Name Plural Symbol Prefixes liter liters l • fluid_ounce fluid_ounces floz minim minims fluid_dram fluid_drams teaspoon teaspoons tsp tablespoon tablespoons tbsp jigger jiggers gill gills cup cups pint pints quart quarts gallon gallons gal barrel barrels oil_barrel oil_barrels hogshead hogsheads dash dashes pinch pinches smidgen smidgens

#### Mass

 Name Plural Symbol Prefixes gram grams g • pound pounds lbs grain grains dram drams ounce ounces oz hundredweight hundredweights ton tons

#### Time

 Name Plural Symbol Prefixes hertz Hz • second seconds s • minute minutes min hour hours day days week weeks fortnight fortnights year years

#### Velocity

 Name Plural Symbol Prefixes mph kph fps

#### Acceleration

 Name Plural Symbol Prefixes gravity gravities • galileo galileos Gal

#### Force

 Name Plural Symbol Prefixes newton newtons N • pound_force pounds_force lbf dyne dyn

#### Pressure

 Name Plural Symbol Prefixes pascal pascals Pa • psi psi bar atmosphere atmospheres atm torr

#### Data

 Name Plural Symbol Prefixes bit bits b • byte bytes B •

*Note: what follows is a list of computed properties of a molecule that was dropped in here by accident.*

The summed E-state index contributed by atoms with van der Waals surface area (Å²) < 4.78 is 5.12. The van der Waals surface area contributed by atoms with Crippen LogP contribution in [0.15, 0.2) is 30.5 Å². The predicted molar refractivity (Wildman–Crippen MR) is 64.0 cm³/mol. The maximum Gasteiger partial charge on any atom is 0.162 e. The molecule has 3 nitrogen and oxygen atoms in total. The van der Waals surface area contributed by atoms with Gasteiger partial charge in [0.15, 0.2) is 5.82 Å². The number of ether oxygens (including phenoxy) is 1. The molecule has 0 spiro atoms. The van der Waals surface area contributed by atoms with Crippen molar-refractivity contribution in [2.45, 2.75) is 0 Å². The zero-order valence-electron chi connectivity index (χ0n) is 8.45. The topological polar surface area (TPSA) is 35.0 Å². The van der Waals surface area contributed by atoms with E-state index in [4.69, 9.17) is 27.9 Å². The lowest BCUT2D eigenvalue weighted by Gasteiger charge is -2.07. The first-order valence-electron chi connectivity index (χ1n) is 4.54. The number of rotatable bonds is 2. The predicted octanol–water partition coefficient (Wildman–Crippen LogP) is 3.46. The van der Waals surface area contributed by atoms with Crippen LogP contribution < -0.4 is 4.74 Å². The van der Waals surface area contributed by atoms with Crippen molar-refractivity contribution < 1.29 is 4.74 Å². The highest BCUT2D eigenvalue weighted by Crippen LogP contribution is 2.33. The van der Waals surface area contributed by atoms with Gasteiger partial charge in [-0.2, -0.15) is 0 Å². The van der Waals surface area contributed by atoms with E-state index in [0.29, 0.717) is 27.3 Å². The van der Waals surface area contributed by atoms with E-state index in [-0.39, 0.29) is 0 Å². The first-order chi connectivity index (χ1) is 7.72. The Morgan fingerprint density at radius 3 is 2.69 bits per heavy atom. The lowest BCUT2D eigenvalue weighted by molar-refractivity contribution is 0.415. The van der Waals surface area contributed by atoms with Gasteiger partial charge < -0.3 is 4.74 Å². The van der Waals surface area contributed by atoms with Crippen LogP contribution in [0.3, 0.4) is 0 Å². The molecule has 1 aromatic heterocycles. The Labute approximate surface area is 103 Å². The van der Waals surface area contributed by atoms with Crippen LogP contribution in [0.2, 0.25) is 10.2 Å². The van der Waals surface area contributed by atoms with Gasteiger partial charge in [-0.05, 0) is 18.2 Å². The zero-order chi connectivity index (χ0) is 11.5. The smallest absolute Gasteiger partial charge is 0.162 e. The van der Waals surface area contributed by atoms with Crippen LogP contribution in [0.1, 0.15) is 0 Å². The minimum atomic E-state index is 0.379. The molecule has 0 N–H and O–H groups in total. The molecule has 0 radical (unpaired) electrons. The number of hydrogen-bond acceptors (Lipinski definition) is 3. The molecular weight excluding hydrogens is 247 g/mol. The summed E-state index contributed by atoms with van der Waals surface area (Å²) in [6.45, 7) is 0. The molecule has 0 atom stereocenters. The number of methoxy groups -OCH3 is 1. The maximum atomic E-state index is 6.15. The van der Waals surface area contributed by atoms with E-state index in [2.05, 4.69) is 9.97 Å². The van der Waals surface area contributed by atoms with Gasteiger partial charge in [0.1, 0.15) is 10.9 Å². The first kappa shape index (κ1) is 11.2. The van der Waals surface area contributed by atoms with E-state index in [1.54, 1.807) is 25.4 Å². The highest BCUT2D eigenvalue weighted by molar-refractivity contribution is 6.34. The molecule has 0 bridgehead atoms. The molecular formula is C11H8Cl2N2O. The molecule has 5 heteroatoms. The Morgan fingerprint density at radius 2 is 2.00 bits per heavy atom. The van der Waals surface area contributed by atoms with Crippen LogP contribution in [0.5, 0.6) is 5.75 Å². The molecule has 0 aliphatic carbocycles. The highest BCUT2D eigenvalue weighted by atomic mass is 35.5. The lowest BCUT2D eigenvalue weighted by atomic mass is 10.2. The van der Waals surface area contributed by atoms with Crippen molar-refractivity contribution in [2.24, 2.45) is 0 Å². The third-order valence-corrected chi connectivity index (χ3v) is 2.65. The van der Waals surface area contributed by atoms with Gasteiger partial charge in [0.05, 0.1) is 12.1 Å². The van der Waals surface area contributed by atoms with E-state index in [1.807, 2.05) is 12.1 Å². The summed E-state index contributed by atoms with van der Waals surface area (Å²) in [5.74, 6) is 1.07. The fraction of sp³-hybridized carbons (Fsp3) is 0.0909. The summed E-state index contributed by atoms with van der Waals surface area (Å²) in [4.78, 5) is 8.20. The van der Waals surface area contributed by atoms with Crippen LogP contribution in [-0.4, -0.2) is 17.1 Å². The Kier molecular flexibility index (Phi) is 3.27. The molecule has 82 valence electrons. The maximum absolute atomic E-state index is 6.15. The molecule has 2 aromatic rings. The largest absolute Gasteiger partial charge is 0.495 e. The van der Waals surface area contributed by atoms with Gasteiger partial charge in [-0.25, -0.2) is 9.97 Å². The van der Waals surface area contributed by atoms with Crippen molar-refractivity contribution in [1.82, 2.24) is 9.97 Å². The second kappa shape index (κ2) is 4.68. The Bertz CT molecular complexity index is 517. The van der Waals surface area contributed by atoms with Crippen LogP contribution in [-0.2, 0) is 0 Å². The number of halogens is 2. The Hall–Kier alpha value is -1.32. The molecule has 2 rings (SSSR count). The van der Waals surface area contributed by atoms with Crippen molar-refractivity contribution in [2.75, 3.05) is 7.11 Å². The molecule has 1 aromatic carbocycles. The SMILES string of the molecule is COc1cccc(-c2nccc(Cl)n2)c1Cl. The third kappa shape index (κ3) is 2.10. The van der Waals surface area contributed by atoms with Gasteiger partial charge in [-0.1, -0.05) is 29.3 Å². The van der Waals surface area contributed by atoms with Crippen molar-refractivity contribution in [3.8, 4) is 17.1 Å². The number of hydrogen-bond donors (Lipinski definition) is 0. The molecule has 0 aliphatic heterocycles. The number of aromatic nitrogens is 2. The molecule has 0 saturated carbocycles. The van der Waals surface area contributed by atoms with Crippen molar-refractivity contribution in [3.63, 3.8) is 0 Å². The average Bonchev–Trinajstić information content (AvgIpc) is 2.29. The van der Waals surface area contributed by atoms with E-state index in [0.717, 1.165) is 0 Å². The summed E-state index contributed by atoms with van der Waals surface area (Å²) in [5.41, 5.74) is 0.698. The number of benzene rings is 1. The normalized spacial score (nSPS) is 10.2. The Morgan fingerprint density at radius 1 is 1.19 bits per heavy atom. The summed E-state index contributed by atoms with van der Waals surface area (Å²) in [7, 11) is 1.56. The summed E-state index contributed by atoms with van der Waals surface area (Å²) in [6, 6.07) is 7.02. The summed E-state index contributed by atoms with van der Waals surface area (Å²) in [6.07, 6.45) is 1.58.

#### Electrical

 Name Plural Symbol Prefixes ampere (aka amp) amperes A • amp (aka ampere) amps • volt volts V • ohm ohms • coulomb coulombs C • farad farads F • watt watts W •

#### Energy

 Name Plural Symbol Prefixes joule joules J erg ergs calorie calories cal british_thermal_unit BTU

#### Temperature

 Name Plural Symbol Prefixes kelvin K • celsius deg_C fahrenheit deg_F

#### Misc

 Name Plural Symbol Prefixes candela candelas cd • mole moles mol • jansky janskies Jy

#### Constants

For additional information on these constants, please see !CONST in the Constant System Variables help topic.

 Name Plural Symbol Prefixes astronomical_unit astronomical_units au speed_of_light c elementary_charge e electric_permittivity eps0 faraday faradays gravitation_constant G planck_constant h lightyear lightyears ly earth_mass M_earth sun_mass M_sun electron_mass me neutron_mass mn proton_mass mp magnetic_permeability mu0 Loschmidt_number n0 avogadro Na parsec parsecs pc gas_constant earth_radius R_earth electron_radius re rydberg standard_temperature T0 atomic_mass molar_volume sigma

### Operators

Calls to IDLUNIT allow the use of a subset of IDL's mathematical operators: addition, subtraction, multiplication, division, exponents, unit conversion, parentheses, and negation. However, the following functionality is not available inside a call to IDLUNIT: